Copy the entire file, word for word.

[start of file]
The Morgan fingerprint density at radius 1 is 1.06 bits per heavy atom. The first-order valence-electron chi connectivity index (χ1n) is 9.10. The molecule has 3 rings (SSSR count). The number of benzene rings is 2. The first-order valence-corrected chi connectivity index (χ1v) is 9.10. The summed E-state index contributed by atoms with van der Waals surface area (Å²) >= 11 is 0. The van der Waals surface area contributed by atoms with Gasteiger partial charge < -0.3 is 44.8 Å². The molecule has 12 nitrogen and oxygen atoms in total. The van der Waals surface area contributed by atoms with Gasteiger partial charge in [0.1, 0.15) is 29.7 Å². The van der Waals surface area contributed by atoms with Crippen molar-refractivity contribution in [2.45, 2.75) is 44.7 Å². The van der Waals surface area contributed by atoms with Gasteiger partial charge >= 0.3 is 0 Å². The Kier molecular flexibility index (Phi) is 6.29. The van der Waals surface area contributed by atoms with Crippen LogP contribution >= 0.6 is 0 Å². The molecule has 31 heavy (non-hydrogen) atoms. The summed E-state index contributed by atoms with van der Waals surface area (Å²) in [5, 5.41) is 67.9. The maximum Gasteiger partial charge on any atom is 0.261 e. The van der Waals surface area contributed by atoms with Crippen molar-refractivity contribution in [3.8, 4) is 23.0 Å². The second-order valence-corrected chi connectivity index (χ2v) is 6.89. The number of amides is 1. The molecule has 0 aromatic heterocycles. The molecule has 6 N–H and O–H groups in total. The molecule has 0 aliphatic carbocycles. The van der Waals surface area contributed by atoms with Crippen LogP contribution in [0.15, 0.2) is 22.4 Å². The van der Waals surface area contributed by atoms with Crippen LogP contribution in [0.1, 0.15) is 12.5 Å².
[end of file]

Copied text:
The Morgan fingerprint density at radius 1 is 1.06 bits per heavy atom. The first-order valence-electron chi connectivity index (χ1n) is 9.10. The molecule has 3 rings (SSSR count). The number of benzene rings is 2. The first-order valence-corrected chi connectivity index (χ1v) is 9.10. The summed E-state index contributed by atoms with van der Waals surface area (Å²) >= 11 is 0. The van der Waals surface area contributed by atoms with Gasteiger partial charge < -0.3 is 44.8 Å². The molecule has 12 nitrogen and oxygen atoms in total. The van der Waals surface area contributed by atoms with Gasteiger partial charge in [0.1, 0.15) is 29.7 Å². The van der Waals surface area contributed by atoms with Crippen molar-refractivity contribution in [2.45, 2.75) is 44.7 Å². The van der Waals surface area contributed by atoms with Gasteiger partial charge >= 0.3 is 0 Å². The Kier molecular flexibility index (Phi) is 6.29. The van der Waals surface area contributed by atoms with Crippen LogP contribution >= 0.6 is 0 Å². The molecule has 31 heavy (non-hydrogen) atoms. The summed E-state index contributed by atoms with van der Waals surface area (Å²) in [5, 5.41) is 67.9. The maximum Gasteiger partial charge on any atom is 0.261 e. The van der Waals surface area contributed by atoms with Crippen molar-refractivity contribution in [3.8, 4) is 23.0 Å². The second-order valence-corrected chi connectivity index (χ2v) is 6.89. The number of amides is 1. The molecule has 0 aromatic heterocycles. The molecule has 6 N–H and O–H groups in total. The molecule has 0 aliphatic carbocycles. The van der Waals surface area contributed by atoms with Crippen LogP contribution in [0.15, 0.2) is 22.4 Å². The van der Waals surface area contributed by atoms with Crippen LogP contribution in [0.1, 0.15) is 12.5 Å².